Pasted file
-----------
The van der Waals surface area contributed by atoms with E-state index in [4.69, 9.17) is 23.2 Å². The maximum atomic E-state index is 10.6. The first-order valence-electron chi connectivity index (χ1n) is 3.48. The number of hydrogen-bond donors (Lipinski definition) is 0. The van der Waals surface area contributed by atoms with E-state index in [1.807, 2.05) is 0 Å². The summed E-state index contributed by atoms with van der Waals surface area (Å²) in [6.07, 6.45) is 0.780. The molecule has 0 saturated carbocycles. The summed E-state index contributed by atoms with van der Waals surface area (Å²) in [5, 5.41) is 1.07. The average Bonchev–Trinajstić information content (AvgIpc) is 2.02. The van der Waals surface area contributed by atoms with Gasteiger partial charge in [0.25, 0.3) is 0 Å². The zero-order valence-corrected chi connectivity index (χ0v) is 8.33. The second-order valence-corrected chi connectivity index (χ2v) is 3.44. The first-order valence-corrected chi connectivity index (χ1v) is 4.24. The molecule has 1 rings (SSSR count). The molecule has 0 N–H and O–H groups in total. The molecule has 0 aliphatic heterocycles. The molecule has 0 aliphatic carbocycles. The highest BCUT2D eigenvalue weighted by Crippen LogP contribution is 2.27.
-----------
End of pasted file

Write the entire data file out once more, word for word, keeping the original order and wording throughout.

The van der Waals surface area contributed by atoms with E-state index in [4.69, 9.17) is 23.2 Å². The maximum atomic E-state index is 10.6. The first-order valence-electron chi connectivity index (χ1n) is 3.48. The number of hydrogen-bond donors (Lipinski definition) is 0. The van der Waals surface area contributed by atoms with E-state index in [1.807, 2.05) is 0 Å². The summed E-state index contributed by atoms with van der Waals surface area (Å²) in [6.07, 6.45) is 0.780. The molecule has 0 saturated carbocycles. The summed E-state index contributed by atoms with van der Waals surface area (Å²) in [5, 5.41) is 1.07. The average Bonchev–Trinajstić information content (AvgIpc) is 2.02. The van der Waals surface area contributed by atoms with Gasteiger partial charge in [0.25, 0.3) is 0 Å². The zero-order valence-corrected chi connectivity index (χ0v) is 8.33. The second-order valence-corrected chi connectivity index (χ2v) is 3.44. The first-order valence-corrected chi connectivity index (χ1v) is 4.24. The molecule has 1 rings (SSSR count). The molecule has 0 N–H and O–H groups in total. The molecule has 0 aliphatic heterocycles. The molecule has 0 aliphatic carbocycles. The highest BCUT2D eigenvalue weighted by Crippen LogP contribution is 2.27.